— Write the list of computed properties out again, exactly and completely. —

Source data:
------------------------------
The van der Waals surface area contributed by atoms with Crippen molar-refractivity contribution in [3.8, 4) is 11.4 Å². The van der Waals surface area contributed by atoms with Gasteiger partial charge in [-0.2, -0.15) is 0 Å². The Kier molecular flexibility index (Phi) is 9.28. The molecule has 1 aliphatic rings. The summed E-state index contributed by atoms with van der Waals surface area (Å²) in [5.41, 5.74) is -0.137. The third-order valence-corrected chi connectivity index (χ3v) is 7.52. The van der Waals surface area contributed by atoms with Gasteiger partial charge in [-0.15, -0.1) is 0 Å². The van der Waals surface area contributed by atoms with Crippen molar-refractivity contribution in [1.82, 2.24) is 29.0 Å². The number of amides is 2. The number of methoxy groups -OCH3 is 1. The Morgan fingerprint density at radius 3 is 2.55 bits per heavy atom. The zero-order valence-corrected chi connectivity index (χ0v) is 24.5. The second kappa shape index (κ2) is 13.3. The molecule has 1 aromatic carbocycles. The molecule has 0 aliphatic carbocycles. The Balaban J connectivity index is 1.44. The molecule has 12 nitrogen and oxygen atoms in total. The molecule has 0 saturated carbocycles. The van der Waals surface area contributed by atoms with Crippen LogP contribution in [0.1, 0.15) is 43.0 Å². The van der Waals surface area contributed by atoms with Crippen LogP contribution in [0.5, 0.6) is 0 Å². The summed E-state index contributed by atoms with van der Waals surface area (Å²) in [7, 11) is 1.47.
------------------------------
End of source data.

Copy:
The van der Waals surface area contributed by atoms with Crippen molar-refractivity contribution in [3.8, 4) is 11.4 Å². The van der Waals surface area contributed by atoms with Gasteiger partial charge in [-0.2, -0.15) is 0 Å². The Kier molecular flexibility index (Phi) is 9.28. The molecule has 1 aliphatic rings. The summed E-state index contributed by atoms with van der Waals surface area (Å²) in [5.41, 5.74) is -0.137. The third-order valence-corrected chi connectivity index (χ3v) is 7.52. The van der Waals surface area contributed by atoms with Gasteiger partial charge in [-0.15, -0.1) is 0 Å². The van der Waals surface area contributed by atoms with Crippen molar-refractivity contribution in [1.82, 2.24) is 29.0 Å². The number of amides is 2. The number of methoxy groups -OCH3 is 1. The Morgan fingerprint density at radius 3 is 2.55 bits per heavy atom. The zero-order valence-corrected chi connectivity index (χ0v) is 24.5. The second kappa shape index (κ2) is 13.3. The molecule has 1 aromatic carbocycles. The molecule has 0 aliphatic carbocycles. The Balaban J connectivity index is 1.44. The molecule has 12 nitrogen and oxygen atoms in total. The molecule has 0 saturated carbocycles. The van der Waals surface area contributed by atoms with Crippen LogP contribution in [0.1, 0.15) is 43.0 Å². The van der Waals surface area contributed by atoms with Crippen LogP contribution in [0.5, 0.6) is 0 Å². The summed E-state index contributed by atoms with van der Waals surface area (Å²) in [7, 11) is 1.47.